Sean Parker recently launched a startup, Airtime, with his Napster cofounder Shawn Fanning.
Until recently, he wasn’t sure he wanted to start another company. When you’ve had a mega success as an entrepreneur, like Parker did with Napster, it’s hard to produce something that won’t be a let down.
“The expectation thing definitely weighs on me,” Parker tells Dealbook. “There’s a sort of fear of launching something and failing,”
Parker thinks that’s why so many entrepreneurs either become one-hit wonders or venture capitalists. Both, he says, are cop-outs.
If you go the VC route, you’re really just sitting on the sidelines, says Parker. “You have a whole portfolio, you only focus on your successes, you ignore your failures and you get to continue looking like a player, but you’re ultimately not in control of anything,” Parker says.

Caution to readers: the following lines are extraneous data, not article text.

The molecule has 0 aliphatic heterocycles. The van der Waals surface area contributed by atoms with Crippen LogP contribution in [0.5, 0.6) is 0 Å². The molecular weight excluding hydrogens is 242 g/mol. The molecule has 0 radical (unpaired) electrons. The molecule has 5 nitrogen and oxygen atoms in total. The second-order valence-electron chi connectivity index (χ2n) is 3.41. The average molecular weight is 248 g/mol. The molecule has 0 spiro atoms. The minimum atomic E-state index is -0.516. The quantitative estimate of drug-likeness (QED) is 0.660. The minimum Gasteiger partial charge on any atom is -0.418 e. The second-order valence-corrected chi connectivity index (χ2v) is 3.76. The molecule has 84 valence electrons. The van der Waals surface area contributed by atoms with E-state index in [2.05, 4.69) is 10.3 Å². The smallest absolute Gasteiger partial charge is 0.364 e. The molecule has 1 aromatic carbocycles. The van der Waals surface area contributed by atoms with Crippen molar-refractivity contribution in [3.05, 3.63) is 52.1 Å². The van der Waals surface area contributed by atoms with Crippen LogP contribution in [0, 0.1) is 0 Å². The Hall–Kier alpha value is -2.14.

Parker himself is an active investor through Peter Thiel’s Founder Fund. “Every good entrepreneur I know ends up in the wasteland of being a venture capitalist. It’s really frustrating,” he says.
Many other entrepreneurs are simply too scared or mentally drained to try again.
“How can you as an entrepreneur that’s had success, has a reputation, ever build the courage to go and do something again?” he says. “Most entrepreneurs don’t remain entrepreneurs. It’s just too psychologically draining to have to constantly start over.”
Business Insider Emails & Alerts
Site highlights each day to your inbox.